The Prerequisites to Buy a Franchise
The most commonly asked question regarding franchising is, “What is required of me to become a franchisee?” We are talking here of the prerequisites – things you will be required to show even before you may be considered as a franchisee.
If you want to buy a franchise, there are minimum requirements. You’ll need to be able to show three things:
If you’re thinking of buying a franchise, you’ll need to have sufficient collateral to get the operation up and running. If you don’t know where you stand financially, you can waste a lot of research time on franchise opportunities that are out of range of your pocket.
Here’s a simple way to find out your financial position before you start your franchise search. It’s a simple net worth calculation:
- Add up your assets (what you own, for example a house)
- Add up your liabilities (what you owe, for example a home loan)
- Subtract liabilities from your assets
- The difference is your net worth Assets – Liabilities = Net Worth
- Compare this to the minimum capital requirement of the franchise. This will usually be 50% of the total investment.
This capital requirement varies considerably from franchise to franchise. The single biggest complaint one hears from aspiring franchisees is that there isn’t loan capital available. Actually there’s plenty capital about – but it comes with lending conditions, the purpose of which is to spread the risk by making sure the borrower has ‘skin in the game’ to incentivise the franchisee to put all his or her energy into the business to make certain it succeeds.
Many franchisors will have special arrangements with lenders, and this can be helpful. But there is no getting around the fact that in most cases a financier will only provide a maximum 50% of the capital required and will expect you to personally stump up the remaining 50%. Most lenders will not accept the 50% balance being another loan (as there would still be no skin in the game) and the business would in any case drown in debt repayments.
It therefore has to be unencumbered cash sourced from a combination of:
- your own funds
- family and friends capital
Consequently, there’s little point in looking to become a franchisee unless you’re confident you have a spare R200 000 – R500 000 lying around for your 50%. One way of getting started, if you’re short, is to form a joint venture with family and friends whereby you can pool your available cash.
A good franchise system will provide all the systems training you need, and indeed many systems prefer you to have no technical experience – so you can learn from a clean slate. Nonetheless, if you’re going to be running a business with staff it would be expected you start with some management experience and financial skills. Before you attempt to buy a franchise, you should sharpen your management skills by working for someone else in a related field.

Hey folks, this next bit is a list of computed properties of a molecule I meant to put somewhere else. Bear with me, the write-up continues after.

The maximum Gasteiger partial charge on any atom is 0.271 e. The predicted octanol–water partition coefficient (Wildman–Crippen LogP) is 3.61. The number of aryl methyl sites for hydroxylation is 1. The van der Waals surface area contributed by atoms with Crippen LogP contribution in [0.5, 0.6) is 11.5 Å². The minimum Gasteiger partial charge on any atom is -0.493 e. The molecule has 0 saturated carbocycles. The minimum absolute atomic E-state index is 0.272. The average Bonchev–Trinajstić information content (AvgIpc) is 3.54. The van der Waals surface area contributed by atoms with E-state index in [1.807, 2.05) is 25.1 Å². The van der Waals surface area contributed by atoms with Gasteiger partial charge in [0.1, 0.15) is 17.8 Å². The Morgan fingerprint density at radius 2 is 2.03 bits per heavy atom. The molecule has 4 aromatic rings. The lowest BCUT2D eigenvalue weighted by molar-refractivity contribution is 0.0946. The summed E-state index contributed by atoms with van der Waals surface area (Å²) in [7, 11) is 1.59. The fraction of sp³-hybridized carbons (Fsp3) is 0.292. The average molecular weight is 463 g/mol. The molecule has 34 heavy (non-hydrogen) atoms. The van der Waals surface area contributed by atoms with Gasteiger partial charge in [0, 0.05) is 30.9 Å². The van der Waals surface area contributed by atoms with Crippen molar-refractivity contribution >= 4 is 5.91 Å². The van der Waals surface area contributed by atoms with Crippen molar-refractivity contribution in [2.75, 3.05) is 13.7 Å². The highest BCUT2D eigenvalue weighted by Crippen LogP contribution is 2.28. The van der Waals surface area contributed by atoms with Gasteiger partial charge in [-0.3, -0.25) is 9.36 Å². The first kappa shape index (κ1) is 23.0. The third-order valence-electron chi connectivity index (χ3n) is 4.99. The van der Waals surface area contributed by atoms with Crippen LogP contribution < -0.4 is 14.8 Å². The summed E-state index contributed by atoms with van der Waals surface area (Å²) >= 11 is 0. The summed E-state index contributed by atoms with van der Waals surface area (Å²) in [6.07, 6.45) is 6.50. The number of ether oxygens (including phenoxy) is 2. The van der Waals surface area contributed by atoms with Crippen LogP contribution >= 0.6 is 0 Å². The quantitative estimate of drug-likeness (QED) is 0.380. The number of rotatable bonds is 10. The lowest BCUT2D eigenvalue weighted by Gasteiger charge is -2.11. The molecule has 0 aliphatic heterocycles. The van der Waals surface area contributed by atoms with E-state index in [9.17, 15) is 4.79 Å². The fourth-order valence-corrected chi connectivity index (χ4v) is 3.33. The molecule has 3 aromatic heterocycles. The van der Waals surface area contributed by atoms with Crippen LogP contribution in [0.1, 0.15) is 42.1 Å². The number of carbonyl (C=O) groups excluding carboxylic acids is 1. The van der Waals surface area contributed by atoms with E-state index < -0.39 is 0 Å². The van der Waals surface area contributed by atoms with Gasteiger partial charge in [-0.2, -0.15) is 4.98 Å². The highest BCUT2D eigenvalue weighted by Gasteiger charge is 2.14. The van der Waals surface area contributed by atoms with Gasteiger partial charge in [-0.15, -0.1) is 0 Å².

Most franchisors – and lenders – will look closely at your work history and experience and would likely reject anyone without the right credentials. The skills most typically lacking among aspiring franchisees is the full responsibility for developing and implementing a business plan, and the ongoing management of profit & loss and cash flow.
Lenders in particular will inspect the person or people they are lending to, and his/her management team. They will want to see whether the team has the skills and experience required to make a success of the business. So make sure you have management experience that will count, and in your business plan outline the expertise of your proposed team.
One of the most common reasons why applicants are declined finance, is they do not know how to draft a formal business plan for a small business loan. Without such basic financial knowledge, you will neither get finance nor likely make a success of the business. A business plan must contain your revenue projections and your marketing story. There’s business plan software readily available that can help you create one.
There may be mandatory regulatory requirements in a franchise: for instance an estate agency or financial advisor require educational qualifications. You need to satisfy these educational qualifications before approaching the franchisor. Sometimes it can be less obvious, or as simple as acquiring a lease or getting business permits before you can begin operations.
Finally, franchising isn’t for everybody as it involves a particular mindset and attitude. Franchising doesn’t necessarily suit highly entrepreneurial people, but rather those willing to follow the rules. Our diagnostic tool, which you can use to test yourself in this regard, has been developed to help you identify whether you have the necessary mindset.
The following 10 questions will help identify whether franchising is the right way into self-employment for you and will find the best type of franchise match for you:
- Can I cope with the isolation of self-employment?
- Can I exercise self-discipline?
- Can I work long hours under pressure?
- Can I think about what effects of working for myself will have on my future?
- Can I handle being unsure at times?
- Can I accept advice?
- Am I able to generate enough money to meet payments to run a business and pay off debt commitments?
- Can I rely on the support of my spouse/partner?
- Can I demonstrate the willingness to understand and deal with a business situation in a manner that is likely to lead to a good outcome?
- Am I motivated to make a profit?